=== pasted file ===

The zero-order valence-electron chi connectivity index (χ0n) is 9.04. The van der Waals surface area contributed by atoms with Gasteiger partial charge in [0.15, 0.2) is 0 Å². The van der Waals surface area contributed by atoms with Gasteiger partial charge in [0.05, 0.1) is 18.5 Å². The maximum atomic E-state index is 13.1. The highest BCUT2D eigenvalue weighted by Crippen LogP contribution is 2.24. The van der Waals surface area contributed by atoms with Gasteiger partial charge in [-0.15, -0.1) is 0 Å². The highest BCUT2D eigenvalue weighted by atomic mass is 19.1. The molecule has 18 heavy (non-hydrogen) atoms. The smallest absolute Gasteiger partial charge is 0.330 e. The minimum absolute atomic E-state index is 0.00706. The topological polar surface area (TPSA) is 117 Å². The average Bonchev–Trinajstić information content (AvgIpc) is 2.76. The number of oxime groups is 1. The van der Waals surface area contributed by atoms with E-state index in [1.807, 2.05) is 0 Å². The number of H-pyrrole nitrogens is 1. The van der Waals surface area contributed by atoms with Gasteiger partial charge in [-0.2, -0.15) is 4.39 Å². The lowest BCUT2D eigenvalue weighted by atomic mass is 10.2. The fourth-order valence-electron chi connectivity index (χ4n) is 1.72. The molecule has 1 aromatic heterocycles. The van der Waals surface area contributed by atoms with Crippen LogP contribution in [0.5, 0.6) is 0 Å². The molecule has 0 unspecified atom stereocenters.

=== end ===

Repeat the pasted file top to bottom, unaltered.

The zero-order valence-electron chi connectivity index (χ0n) is 9.04. The van der Waals surface area contributed by atoms with Gasteiger partial charge in [0.15, 0.2) is 0 Å². The van der Waals surface area contributed by atoms with Gasteiger partial charge in [0.05, 0.1) is 18.5 Å². The maximum atomic E-state index is 13.1. The highest BCUT2D eigenvalue weighted by Crippen LogP contribution is 2.24. The van der Waals surface area contributed by atoms with Gasteiger partial charge in [-0.15, -0.1) is 0 Å². The highest BCUT2D eigenvalue weighted by atomic mass is 19.1. The molecule has 18 heavy (non-hydrogen) atoms. The smallest absolute Gasteiger partial charge is 0.330 e. The minimum absolute atomic E-state index is 0.00706. The topological polar surface area (TPSA) is 117 Å². The average Bonchev–Trinajstić information content (AvgIpc) is 2.76. The number of oxime groups is 1. The van der Waals surface area contributed by atoms with E-state index in [1.807, 2.05) is 0 Å². The number of H-pyrrole nitrogens is 1. The van der Waals surface area contributed by atoms with Gasteiger partial charge in [-0.2, -0.15) is 4.39 Å². The lowest BCUT2D eigenvalue weighted by atomic mass is 10.2. The fourth-order valence-electron chi connectivity index (χ4n) is 1.72. The molecule has 1 aromatic heterocycles. The van der Waals surface area contributed by atoms with Crippen LogP contribution in [0.5, 0.6) is 0 Å². The molecule has 0 unspecified atom stereocenters.